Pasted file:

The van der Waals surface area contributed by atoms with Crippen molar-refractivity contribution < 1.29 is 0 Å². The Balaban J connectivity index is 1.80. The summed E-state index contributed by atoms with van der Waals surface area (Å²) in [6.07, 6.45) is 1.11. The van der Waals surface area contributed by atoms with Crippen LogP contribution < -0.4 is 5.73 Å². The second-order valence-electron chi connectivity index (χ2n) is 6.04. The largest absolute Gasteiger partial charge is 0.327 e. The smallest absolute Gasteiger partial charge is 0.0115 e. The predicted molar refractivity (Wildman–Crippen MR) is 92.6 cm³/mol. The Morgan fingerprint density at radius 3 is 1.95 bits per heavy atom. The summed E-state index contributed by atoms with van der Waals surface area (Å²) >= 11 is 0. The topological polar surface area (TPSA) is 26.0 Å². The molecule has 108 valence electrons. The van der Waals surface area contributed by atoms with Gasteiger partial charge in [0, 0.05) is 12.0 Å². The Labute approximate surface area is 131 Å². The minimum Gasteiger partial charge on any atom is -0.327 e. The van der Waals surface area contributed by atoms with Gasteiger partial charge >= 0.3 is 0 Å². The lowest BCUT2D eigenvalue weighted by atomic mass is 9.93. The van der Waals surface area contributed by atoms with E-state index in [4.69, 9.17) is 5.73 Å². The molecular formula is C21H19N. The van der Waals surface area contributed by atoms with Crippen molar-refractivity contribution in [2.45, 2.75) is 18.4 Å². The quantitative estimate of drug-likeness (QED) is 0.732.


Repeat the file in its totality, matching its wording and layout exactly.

The van der Waals surface area contributed by atoms with Crippen molar-refractivity contribution < 1.29 is 0 Å². The Balaban J connectivity index is 1.80. The summed E-state index contributed by atoms with van der Waals surface area (Å²) in [6.07, 6.45) is 1.11. The van der Waals surface area contributed by atoms with Crippen LogP contribution < -0.4 is 5.73 Å². The second-order valence-electron chi connectivity index (χ2n) is 6.04. The largest absolute Gasteiger partial charge is 0.327 e. The smallest absolute Gasteiger partial charge is 0.0115 e. The predicted molar refractivity (Wildman–Crippen MR) is 92.6 cm³/mol. The Morgan fingerprint density at radius 3 is 1.95 bits per heavy atom. The summed E-state index contributed by atoms with van der Waals surface area (Å²) >= 11 is 0. The topological polar surface area (TPSA) is 26.0 Å². The molecule has 108 valence electrons. The van der Waals surface area contributed by atoms with Gasteiger partial charge in [0, 0.05) is 12.0 Å². The Labute approximate surface area is 131 Å². The minimum Gasteiger partial charge on any atom is -0.327 e. The van der Waals surface area contributed by atoms with Gasteiger partial charge >= 0.3 is 0 Å². The lowest BCUT2D eigenvalue weighted by atomic mass is 9.93. The van der Waals surface area contributed by atoms with E-state index in [4.69, 9.17) is 5.73 Å². The molecular formula is C21H19N. The van der Waals surface area contributed by atoms with Crippen molar-refractivity contribution in [2.45, 2.75) is 18.4 Å². The quantitative estimate of drug-likeness (QED) is 0.732.